"We’d been having a sort of tacit conversation about it for a couple years. Then one day, his sister, who already knew, was teasing him about having a crush on a boy at school. And I heard him say: ‘Well, maybe it’s true!’ So I said: ‘Son, we’ve never really talked about this. Are you gay?’ And even though he was 6’4”, he came over to me, curled up in my lap and just sobbed and sobbed. It was one of the most beautiful moments of my life, actually.”
And in the end, we were all just humans…Drunk on the idea that love, only love, could heal our brokenness.
I wish there was a codeword for “you sprung that plan on me too last-minute and I didn’t have enough time to mentally prepare myself” because I feel kinda bad when someone spontaneously invites me to do something and I’m just like no no no no I need WARNING I have to have enough time to build up my social energy
I have these memories, but memories prove nothing. Experiences also prove nothing. There are many proofs for nothing. It is the concept of which we are most certain.
Welcome to Night Vale
Episode 41 - WALK(via nightvalequotes)
Let me tell you about the sheer brilliance that is Meryl Streep and her creation of Miranda Priestly.
Ask any young woman what her favourite film of Meryl’s would be, and I’m quite certain that The Devil Wears Prada would come up in conversation, favourite or not. And it may seem like a generic answer: oh, a film about fashion, so obviously women would identify with it. No, that’s not it. This film isn’t about fashion. This film, as Meryl says, “is a story about a woman at the head of a corporate ladder who’s misunderstood, who’s motives and pressures on her are intense and who doesn’t have time to play certain nice games.”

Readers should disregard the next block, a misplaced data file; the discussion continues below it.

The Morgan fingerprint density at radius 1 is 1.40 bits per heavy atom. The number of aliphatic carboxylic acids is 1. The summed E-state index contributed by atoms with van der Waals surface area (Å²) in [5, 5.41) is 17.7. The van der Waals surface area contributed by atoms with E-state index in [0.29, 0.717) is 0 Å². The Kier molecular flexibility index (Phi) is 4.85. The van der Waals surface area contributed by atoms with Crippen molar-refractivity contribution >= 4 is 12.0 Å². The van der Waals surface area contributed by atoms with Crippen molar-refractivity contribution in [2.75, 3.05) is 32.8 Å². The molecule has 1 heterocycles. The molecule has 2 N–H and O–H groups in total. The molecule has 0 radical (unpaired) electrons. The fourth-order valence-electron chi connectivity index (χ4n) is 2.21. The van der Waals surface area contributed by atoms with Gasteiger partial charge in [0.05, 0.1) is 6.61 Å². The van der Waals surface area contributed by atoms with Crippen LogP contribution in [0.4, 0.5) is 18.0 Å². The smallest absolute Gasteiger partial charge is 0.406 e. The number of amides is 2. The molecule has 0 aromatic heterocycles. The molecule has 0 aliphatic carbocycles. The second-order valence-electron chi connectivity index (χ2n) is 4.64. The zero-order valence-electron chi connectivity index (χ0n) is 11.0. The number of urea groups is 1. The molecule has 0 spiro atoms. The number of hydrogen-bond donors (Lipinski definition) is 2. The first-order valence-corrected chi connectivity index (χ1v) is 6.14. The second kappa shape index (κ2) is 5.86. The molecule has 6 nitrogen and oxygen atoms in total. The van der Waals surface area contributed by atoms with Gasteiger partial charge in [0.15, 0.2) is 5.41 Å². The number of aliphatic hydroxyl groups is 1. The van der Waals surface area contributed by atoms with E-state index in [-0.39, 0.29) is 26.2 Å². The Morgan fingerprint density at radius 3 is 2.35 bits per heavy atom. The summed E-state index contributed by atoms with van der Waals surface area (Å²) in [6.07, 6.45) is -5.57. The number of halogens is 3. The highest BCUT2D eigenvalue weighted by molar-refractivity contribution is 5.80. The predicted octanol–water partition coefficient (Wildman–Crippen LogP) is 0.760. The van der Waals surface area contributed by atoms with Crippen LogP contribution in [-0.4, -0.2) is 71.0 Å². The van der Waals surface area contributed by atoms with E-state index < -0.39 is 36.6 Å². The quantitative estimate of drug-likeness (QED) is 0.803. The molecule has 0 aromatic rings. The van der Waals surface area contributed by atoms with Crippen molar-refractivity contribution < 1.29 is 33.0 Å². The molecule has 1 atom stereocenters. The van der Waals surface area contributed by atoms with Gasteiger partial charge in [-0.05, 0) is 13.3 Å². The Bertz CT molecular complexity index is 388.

And though screentime and first bill casting can indicate that Andrea Sachs is the main character, who are you really left thinking about at the end of the film?
Miranda Priestly — the woman who was written as a fictional equivalent to Anna Wintour from the novelist Lauren Weisberger’s experience as her assistant — in the novel was a raging, two-dimensional boss from Hell written only to antagonize and complicate the lives of her employees with impossible standards and even more impossible demands. She was expected to resemble Vogue’s editor-in-chief (Miranda’s office in the film a near replica of Anna’s), so imagine everyone’s fucking surprise the first day Meryl showed up on set wearing an untested wig white as snow, with a voice that never raised, where the most deadly delivery was a whisper.
But this scene on the right, this scene that hadn’t existed until Meryl went and thought, “wait a minute, there’s an imbalance of character here…” so she brought it to light and this was written. Sparingly, as it was said, yet one of the very few scenes to be altered in the entire film. This is how it went: Meryl showed up to the scene without any make-up. She walked in, didn’t talk to anybody, sat down and did it, got up and left, went downstairs and waited. She did this scene once.
And the thing is, this wasn’t meant for you to suddenly cheer for Miranda; it was to show you that she was human and that her success came with a costly price that hurt her the most. She thawed the Snow Queen, extinguished the flames of the fiery boss from Hell and gave her what she never had on paper: substance.
If completely reinventing a character from a subpar novel by giving her actual character and successfully distinguishing her from the woman she was based on isn’t considered pure talent, then I don’t know what is.